It seems to me that Parnell and Borowski have it exactly backwards. It is not the falling purchasing power of the monetary unit that causes commodity prices to rise. On the contrary, it is the rising prices of commodities and services which result in a general, perceived fall in the purchasing power of the monetary unit. As new quantities of the monetary unit are injected into the system, the prices of commodities and services are bid up by those who are the recipients of the new money. In time, and by this process, the prices of all commodities and services are bid up resulting in a fall in the purchasing power of the monetary unit.
So why are gasoline prices rising precipitously if not because of a fall in purchasing power of the US Dollar? I'll offer an educated guess.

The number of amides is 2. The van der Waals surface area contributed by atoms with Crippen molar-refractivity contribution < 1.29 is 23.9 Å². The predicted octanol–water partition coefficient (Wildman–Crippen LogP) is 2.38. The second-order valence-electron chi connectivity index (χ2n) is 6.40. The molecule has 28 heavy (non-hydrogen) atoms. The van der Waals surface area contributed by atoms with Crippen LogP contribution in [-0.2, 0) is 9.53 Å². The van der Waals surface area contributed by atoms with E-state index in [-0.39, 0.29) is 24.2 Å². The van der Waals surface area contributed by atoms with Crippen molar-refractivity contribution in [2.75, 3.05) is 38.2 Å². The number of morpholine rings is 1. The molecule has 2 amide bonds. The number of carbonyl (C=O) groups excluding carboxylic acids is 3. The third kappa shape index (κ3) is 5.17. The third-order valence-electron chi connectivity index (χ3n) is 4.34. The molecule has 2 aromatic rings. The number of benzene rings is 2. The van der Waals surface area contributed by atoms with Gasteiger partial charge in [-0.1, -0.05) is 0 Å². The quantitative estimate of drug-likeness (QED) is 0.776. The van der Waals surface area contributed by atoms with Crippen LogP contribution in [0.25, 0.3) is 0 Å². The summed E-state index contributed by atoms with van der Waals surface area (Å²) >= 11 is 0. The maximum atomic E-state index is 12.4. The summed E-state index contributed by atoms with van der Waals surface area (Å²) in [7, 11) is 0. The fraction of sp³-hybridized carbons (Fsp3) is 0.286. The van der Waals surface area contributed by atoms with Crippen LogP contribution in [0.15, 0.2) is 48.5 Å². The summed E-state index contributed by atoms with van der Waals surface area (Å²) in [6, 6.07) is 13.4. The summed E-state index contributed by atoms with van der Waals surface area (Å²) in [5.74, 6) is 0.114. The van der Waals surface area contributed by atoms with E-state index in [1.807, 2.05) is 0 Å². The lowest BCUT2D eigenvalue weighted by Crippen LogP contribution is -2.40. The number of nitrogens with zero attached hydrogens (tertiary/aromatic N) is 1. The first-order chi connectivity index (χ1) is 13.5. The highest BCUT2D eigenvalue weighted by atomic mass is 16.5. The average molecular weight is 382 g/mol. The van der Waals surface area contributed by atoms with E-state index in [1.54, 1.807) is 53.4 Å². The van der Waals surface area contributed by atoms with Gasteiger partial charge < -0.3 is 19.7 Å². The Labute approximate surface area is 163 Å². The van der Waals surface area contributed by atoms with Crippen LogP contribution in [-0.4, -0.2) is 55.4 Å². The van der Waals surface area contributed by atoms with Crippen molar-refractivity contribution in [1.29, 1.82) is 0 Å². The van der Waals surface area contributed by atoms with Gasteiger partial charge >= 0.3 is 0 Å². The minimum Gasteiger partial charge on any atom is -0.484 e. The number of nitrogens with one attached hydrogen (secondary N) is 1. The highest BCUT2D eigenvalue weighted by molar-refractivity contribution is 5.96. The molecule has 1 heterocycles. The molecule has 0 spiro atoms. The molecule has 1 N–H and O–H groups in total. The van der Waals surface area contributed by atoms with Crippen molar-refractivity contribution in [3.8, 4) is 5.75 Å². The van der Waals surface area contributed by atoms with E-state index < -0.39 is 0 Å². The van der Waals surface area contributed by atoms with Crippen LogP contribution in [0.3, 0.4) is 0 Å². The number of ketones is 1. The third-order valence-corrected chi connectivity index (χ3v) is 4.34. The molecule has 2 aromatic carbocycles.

Gas prices may be rising because suppliers are witnessing a precipitous rise in crude oil prices and anticipating higher future production costs.
Why are crude oil prices rising? Perhaps because it is not the US Dollar that determines the price of oil, but gold. As Louis Woodhill points out, the price of oil in terms of gold has remained fairly constant since 1971:
In terms of judging whether the price of WTI is high or low, here is the price that truly matters: 0.0602 ounces of gold per barrel (which can be written as Au0.0602/bbl). What this number means is that, right now, a barrel of WTI has the same market value as 0.0602 ounces of gold.
During the 493 months since January 1, 1971, the price of WTI has averaged Au0.0732/bbl. It has been higher than that during 225 of those months and lower than that during 268 of those months. Plotted as a graph, the line representing the price of a barrel of oil in terms of gold has crossed the horizontal line representing the long-term average price (Au0.0732/bbl) 29 times.